CAMBRIDGE, Mass.--(BUSINESS WIRE)--Vedanta Biosciences, a clinical-stage company developing a new category of therapies for immune-mediated diseases based on rationally-defined consortia of human microbiome-derived bacteria, today announced that the Opposition Division of the European Patent Office has upheld Vedanta’s foundational patent EP2575835 (the “Honda patent”), strengthening Vedanta’s intellectual property position in a key area of microbiome therapeutics. The patent is based on groundbreaking work by Dr. Kenya Honda, a scientific co-founder of Vedanta Biosciences, in identifying bacteria that induce significant immune responses. The upheld patent claims broadly cover compositions of clostridial bacterial species for use in infectious and allergic disease.
Clostridial bacterial species are abundant in the gut and are of high interest for use in the development of live biotherapeutic products designed to colonize and modulate a patient’s microbiome to therapeutic effect. The Honda patent is exclusively licensed to Vedanta under an agreement with the University of Tokyo and provides coverage through at least 2031.
“We welcome this decision which affirms our belief that Dr. Honda’s breakthrough discoveries form the basis for a critical, foundational patent estate for the development and commercialization of human microbiome drugs based on live bacteria,” said Bernat Olle, Ph.D., chief executive officer of Vedanta Biosciences.
The Honda patent, together with additional Vedanta patents, provide the company with a leading IP position in the microbiome field. Vedanta’s patents support the company’s therapeutic candidates for the treatment of autoimmune diseases, such as inflammatory bowel disease (IBD), food allergy, and infectious diseases. Vedanta’s portfolio contains 20 U.S. patents and numerous foreign issuances with coverage extending to 2037.
The Honda patent, EP2575835, was opposed by six parties: Seres Therapeutics Inc., Nestec SA (a subsidiary of Nestlé SA) as well as four anonymous parties. Minor formal claim amendments were entered during the oral proceedings. The patent is now issued in major commercial markets, including the United States, Europe, and Japan.
About Vedanta Biosciences
Vedanta Biosciences is a clinical-stage company developing a new category of therapies for immune-mediated diseases based on rationally-defined consortia of human microbiome-derived bacteria. Vedanta Biosciences is a leader in the microbiome field with capabilities and deep expertise to discover, develop, and manufacture live bacteria drugs. These include what is believed to be the largest collection of human-gut associated bacteria, a suite of proprietary assays to select pharmacologically potent strains, vast proprietary datasets from human interventional studies, and facilities for cGMP-compliant manufacturing of rationally-defined bacterial consortia in powder form. Vedanta Biosciences' pioneering work, in collaboration with its scientific co-founders, has led to the identification of human commensal bacteria that induce a range of immune responses – including induction of regulatory T cells, CD8+ T cells, and Th17 cells, among others. These advances have been published in leading peer-reviewed journals, including Science (multiple), Nature (2013, 2019), Cell, and Nature Immunology. Vedanta Biosciences has harnessed these biological insights and its capabilities to generate a pipeline of programs in infectious disease, autoimmune disease, allergy, and immuno-oncology.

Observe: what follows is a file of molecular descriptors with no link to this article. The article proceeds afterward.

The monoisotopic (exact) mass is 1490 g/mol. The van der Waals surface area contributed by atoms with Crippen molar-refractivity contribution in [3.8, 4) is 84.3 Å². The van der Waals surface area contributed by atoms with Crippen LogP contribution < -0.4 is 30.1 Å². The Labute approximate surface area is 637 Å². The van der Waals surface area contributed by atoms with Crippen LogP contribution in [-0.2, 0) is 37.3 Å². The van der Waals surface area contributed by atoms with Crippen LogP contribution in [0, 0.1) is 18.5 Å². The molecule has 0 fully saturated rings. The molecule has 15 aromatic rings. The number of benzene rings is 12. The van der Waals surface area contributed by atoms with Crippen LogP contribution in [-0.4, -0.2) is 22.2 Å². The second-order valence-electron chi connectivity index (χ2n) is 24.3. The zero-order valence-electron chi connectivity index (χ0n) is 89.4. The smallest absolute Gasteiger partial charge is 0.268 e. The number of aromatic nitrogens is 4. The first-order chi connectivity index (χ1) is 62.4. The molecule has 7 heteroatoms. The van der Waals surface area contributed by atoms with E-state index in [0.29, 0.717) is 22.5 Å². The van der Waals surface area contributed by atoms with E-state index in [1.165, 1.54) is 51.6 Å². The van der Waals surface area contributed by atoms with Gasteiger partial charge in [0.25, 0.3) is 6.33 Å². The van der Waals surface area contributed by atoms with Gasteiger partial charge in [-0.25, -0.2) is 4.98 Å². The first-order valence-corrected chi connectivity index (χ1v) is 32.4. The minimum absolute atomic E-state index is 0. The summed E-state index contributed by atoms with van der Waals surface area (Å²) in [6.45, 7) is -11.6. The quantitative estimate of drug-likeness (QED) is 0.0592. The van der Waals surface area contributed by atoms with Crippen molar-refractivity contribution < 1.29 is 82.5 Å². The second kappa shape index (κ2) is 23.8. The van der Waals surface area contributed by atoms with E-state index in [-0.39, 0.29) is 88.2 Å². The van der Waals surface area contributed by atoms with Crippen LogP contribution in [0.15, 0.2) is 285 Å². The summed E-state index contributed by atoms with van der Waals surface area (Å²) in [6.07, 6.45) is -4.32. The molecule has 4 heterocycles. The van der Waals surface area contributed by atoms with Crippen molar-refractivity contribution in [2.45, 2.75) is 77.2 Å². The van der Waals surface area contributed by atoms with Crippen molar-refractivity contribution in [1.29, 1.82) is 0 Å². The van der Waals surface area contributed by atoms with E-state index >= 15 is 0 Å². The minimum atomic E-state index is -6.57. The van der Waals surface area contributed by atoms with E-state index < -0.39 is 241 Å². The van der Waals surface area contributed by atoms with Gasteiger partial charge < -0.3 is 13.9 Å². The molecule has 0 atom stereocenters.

Vedanta Biosciences was founded by PureTech Health (LSE.PRTC). Its scientific co-founders are world-renowned experts in immunology and microbiology who have pioneered the fields of innate immunity, Th17 and regulatory T cell biology, and include Ruslan Medzhitov, Ph.D., (Yale and Howard Hughes Medical Institute (HHMI)), Brett Finlay, Ph.D., (University of British Columbia and HHMI), Kenya Honda, Ph.D., (Keio University and RIKEN), Dan Littman, Ph.D., (New York University and HHMI), Alexander Rudensky, Ph.D., (Sloan Kettering and HHMI), and Jeremiah Faith, Ph.D., (Mount Sinai School of Medicine).